Writing for Forbes, Paul Nunes and Larry Downes note that every one of over a trillion everyday items will one day include at least some ability to store, process and share information over the Internet.
“We’ve been hearing about intelligent refrigerators and product packaging for years, but now, thanks to relentless price/performance improvements in the enabling technologies, the IoT has finally arrived. Of course we’ve long had connected computing devices and, more recently, connected television sets and connected cars,” the two explained. “[However], in the last few years, an explosion of wearable sensing and monitoring devices, promises to revolutionize healthcare, fitness, child monitoring and services for the elderly. We’re on our way to the connected self. ”
According to Nunes and Downes, the Internet of Things (IoT) has the potential to disrupt and reconstruct the supply chain of every industry – significantly improving the efficiency of manufacturing, distribution, retailing and customer service.
“Marketing, for example, can become truly scientific, not based on sample data but on complete data. Manufactured goods will diagnose their own problems and contact the manufacturer for solutions. When products break, we can determine immediately why and how We’ll be able to predict failure in advance, turning maintenance from a reactive to a proactive function.”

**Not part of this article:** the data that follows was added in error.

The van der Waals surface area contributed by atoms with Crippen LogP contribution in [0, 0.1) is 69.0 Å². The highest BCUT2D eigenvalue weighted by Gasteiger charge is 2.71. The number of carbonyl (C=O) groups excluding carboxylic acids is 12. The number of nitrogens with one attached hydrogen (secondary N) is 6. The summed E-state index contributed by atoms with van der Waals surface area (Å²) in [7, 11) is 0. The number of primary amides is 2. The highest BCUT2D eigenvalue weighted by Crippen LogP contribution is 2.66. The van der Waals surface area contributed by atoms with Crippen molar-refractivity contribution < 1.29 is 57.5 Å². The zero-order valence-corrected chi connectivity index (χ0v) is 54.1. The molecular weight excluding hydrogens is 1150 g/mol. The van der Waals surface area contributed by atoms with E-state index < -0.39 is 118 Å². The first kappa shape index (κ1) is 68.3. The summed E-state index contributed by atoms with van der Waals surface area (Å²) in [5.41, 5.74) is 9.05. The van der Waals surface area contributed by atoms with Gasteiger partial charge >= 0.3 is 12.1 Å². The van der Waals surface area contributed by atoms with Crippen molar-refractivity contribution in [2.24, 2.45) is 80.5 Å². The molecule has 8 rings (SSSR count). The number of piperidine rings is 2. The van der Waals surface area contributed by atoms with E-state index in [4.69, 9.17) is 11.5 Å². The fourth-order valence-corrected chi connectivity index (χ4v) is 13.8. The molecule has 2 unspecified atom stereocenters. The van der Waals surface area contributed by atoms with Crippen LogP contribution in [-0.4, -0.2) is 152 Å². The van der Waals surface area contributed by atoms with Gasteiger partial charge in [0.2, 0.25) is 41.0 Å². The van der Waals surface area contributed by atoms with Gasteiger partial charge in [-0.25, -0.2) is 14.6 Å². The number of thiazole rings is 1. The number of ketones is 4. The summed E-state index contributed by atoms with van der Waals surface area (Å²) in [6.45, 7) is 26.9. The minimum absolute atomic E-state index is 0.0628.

Perhaps most importantly, they say, the IoT will allow consumers to become collaborators.
“While many IoT applications are still several generations of technology improvement away, the next major disruptor is already massing at the borders: making homes and offices intelligent and networked. We’re entering the age of the connected building. Early market experiments have already begun, some of them with the potential of Big Bang Disruption,” said the duo.
“Appliances, sockets and switches are being upgraded with sensors and antenna, making it possible to collect vast information about the performance and energy usage of device that draws power. Once collected, that information can be sliced and diced to improve energy efficiency, building maintenance, security and future product design.”
Indeed, say Nunes and Downes, the connected building will disrupt real estate developers and property managers, as well as manufacturers of appliances and lighting fixtures.
“[However], the impact of having near-perfect information on the performance of so many ‘dumb’ (and often expensive) pieces of infrastructure could reach far beyond the obvious–and deeply into the energy sector… It’s no exaggeration to say that connected buildings could change where and how we live and work, or even how we distinguish between the two, especially for an aging population,” the two added.
Paul Nunes and Larry Downes are the authors of “Big Bang Disruption,” which can be purchased here on Amazon.